Cubs sign Anthony Rizzo to 7-year extension
First baseman gets $2M US signing bonus
The Chicago Cubs have viewed Anthony Rizzo as a part of their future since they acquired him.
Now he's locked in.
The slugging first baseman and the Cubs agreed Monday to a $41 million US, seven-year contract that could be worth up to $68 million over nine seasons.
"We believe in Anthony," general manager Jed Hoyer said. "We think he's going to be a very big part of our future here in Chicago, and we're excited to get a deal done.
The 23-year-old is hitting .280 with a .352 on-base percentage. He also has nine home runs and 28 RBIs in his third major league season.
Rizzo realized that he was taking "maybe a little bit of a discount now" but said "it's security for now and it's a huge weight off my shoulder, my family's shoulders, my kids' shoulders, my grandkids' shoulders."
Hoyer said talks for a new deal began with about two weeks left in spring training but were halted before opening day. They restarted less than two weeks ago.
Rizzo gets a $2 million signing bonus, of which $250,000 is payable within 30 days of the contract's approval by Major League Baseball and $1.75 million is payable next Jan. 15.
He receives a $750,000 salary this year, up from $498,000 under the agreement he reached in March. He then will earn $1.25 million next year, $5 million apiece in 2015 and 2016, $7 million each in 2017 and 2018 and $11 million in 2019.
Chicago has a $14.5 million option for 2020 with a $2 million buyout. If that is exercised, the Cubs will have a $14.5 million for 2021 with a $2 million buyout.
"This day has come so fast," Rizzo said. "Looking back on it, when I was a young kid dreaming of this day, it's a surreal moment."
With chairman Tom Ricketts and president of baseball operations Theo Epstein watching, the Cubs announced a deal that has the highest average annual value ($5,857,143) for a position player with less than two years of major league service. Among pitchers in that service group, Seattle's Hisashi Iwakuma ($7 million), Toronto's Ricky Romero ($6.02 million) and San Francisco's Madison Bumgarner ($5,592,667) have higher averages.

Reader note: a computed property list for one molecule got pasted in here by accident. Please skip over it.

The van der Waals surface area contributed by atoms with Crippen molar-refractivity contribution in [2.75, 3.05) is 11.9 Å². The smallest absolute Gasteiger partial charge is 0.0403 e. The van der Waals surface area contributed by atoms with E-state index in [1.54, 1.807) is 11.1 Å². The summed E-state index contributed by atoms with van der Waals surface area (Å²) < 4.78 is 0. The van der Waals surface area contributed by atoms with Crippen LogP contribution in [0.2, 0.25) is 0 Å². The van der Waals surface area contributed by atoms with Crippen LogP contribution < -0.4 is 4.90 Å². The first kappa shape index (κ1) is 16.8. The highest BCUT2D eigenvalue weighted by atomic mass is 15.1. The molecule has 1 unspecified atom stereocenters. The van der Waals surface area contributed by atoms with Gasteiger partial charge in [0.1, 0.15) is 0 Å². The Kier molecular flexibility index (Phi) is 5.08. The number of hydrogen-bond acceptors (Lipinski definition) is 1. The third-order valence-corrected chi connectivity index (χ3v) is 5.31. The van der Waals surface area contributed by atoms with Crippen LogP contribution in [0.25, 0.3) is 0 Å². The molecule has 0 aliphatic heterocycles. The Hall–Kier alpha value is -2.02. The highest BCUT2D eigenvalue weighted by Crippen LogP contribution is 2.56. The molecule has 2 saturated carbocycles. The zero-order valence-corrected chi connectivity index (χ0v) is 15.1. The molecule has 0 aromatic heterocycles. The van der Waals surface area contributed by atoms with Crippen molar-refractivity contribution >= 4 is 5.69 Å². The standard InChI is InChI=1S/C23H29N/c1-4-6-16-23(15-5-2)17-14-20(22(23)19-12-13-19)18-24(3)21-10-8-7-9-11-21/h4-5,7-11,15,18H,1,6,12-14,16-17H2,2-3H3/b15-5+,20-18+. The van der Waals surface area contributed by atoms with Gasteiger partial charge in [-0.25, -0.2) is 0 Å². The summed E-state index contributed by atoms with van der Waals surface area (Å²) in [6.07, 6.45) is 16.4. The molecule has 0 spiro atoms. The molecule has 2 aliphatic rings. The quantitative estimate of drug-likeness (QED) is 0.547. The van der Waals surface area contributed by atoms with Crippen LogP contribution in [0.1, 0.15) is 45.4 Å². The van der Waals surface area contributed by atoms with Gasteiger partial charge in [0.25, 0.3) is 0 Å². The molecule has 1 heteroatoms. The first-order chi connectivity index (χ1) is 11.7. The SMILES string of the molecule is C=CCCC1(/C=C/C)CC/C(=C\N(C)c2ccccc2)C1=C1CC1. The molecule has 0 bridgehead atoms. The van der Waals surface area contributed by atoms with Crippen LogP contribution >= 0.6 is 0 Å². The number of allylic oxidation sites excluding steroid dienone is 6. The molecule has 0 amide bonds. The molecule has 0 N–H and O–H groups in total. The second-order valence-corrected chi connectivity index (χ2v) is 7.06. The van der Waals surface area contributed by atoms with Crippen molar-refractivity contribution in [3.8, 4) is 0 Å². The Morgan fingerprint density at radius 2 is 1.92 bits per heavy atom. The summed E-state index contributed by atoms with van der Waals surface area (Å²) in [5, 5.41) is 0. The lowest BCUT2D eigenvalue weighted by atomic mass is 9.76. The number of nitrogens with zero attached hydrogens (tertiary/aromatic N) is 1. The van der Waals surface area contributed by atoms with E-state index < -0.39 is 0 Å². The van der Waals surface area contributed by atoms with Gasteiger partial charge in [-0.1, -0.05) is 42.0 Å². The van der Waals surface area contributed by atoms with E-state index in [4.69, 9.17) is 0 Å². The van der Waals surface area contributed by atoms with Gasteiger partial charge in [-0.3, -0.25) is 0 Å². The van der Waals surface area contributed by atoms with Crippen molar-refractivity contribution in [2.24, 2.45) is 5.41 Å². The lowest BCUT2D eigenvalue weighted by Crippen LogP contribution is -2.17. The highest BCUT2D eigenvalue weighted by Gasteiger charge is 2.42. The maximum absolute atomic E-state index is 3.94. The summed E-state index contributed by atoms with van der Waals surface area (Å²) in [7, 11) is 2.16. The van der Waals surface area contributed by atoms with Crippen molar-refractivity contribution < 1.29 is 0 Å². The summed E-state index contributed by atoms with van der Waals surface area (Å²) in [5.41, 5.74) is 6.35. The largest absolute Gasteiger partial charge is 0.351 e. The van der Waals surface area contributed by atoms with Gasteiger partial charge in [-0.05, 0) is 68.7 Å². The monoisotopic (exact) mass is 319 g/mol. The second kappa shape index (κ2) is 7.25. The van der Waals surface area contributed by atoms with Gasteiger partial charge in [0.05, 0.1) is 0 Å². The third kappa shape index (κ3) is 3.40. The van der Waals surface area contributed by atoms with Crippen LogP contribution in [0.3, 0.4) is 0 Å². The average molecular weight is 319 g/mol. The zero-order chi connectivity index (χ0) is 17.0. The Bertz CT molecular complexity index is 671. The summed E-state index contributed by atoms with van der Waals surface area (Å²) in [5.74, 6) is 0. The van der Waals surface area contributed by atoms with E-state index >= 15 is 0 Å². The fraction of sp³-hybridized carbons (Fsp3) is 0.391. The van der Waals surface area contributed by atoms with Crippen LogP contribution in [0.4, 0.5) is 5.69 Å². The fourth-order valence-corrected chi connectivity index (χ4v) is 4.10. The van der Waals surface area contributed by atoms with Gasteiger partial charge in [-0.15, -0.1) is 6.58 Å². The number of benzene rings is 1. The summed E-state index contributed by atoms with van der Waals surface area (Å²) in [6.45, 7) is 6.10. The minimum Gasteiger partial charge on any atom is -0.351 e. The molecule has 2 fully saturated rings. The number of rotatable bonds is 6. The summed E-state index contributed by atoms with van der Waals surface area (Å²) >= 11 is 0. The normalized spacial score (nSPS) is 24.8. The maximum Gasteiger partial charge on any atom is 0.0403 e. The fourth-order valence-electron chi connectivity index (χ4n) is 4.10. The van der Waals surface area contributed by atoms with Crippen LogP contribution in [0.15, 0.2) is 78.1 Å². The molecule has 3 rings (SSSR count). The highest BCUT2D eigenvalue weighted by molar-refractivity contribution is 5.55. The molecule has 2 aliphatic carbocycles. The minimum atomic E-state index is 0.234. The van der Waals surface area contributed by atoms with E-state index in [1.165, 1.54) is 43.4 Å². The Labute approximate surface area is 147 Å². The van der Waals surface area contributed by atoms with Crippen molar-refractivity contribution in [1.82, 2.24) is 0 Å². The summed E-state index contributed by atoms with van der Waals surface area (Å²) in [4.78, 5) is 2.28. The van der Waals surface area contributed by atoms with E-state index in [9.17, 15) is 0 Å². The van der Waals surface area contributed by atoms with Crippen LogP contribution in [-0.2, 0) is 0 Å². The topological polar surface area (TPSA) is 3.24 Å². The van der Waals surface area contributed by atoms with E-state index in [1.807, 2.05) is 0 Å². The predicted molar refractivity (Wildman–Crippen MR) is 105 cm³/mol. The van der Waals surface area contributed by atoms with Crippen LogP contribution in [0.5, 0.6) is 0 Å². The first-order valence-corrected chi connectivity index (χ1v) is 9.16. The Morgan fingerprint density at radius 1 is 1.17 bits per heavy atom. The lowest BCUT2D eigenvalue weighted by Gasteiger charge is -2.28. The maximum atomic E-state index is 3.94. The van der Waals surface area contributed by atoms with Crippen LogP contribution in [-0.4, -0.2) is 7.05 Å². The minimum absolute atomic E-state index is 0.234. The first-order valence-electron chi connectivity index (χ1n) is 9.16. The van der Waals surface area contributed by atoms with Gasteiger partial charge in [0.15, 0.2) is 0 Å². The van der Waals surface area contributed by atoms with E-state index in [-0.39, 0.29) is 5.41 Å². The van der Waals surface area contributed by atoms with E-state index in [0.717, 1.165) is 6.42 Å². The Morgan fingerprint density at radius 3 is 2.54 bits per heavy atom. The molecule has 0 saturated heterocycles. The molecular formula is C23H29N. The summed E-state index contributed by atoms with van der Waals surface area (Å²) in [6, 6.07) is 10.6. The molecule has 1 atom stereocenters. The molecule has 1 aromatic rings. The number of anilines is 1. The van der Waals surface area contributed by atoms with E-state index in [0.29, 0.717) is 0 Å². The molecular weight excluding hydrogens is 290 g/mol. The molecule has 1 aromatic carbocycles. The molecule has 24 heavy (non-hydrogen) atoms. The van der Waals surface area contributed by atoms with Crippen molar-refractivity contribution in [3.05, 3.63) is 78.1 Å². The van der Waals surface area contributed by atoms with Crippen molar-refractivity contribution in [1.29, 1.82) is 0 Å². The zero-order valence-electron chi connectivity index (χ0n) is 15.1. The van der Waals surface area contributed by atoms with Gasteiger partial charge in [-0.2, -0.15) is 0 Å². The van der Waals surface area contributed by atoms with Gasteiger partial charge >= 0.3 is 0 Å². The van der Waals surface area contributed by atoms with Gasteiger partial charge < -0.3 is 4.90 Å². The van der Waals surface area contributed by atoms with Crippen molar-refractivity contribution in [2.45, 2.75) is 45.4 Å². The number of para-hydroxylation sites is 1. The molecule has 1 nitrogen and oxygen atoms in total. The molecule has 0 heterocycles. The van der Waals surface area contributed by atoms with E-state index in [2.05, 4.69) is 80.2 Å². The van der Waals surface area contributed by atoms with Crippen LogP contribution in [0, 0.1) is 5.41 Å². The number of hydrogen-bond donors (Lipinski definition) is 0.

"I think it's a great matchup for both sides," Hoyer said. "It is unusual that it is early, but I think our knowledge of Anthony and our belief in him as a person makes that possible."
Hoyer declined to say if the Cubs are negotiating new deals with other players, but said he "certainly" hopes there are others who follow Rizzo.
Rizzo was selected out of high school in the sixth round of the 2007 amateur draft by Boston, a time when Epstein and Hoyer were running the Red Sox front office. Hoyer was the Padres' general manager when San Diego dealt for Rizzo.
He was treated for Hodgkin's lymphoma in 2008 and played only 21 games that season. He recovered, became a top prospect and was dealt to San Diego in December 2010 as part of the Adrian Gonzalez trade.
Rizzo then played 49 games for the Padres in 2011 but struggled, hitting .141 with one homer and RBIs. He was traded to Chicago in January 2012 for Andrew Cashner.
Rizzo was batting just .173 heading into the game at Miami on April 26. He hit a 420-foot home run to centre and a 413-foot shot to the upper deck in right field that day for his second career two-homer game. It also gave him eight for the season, the most by a Cubs left-handed hitter in April.
Last August, the Cubs gave shortstop Starlin Castro a $60 million, seven-year contract.
"I feel happy because I feel like I have him and me for a long time here," Castro said.
And manager Dale Sveum thought the deal bodes well for a team without a World Series title since 1908.
It's pretty important to all of us, the city, the organization, to have somebody like that locked up for that long," he said.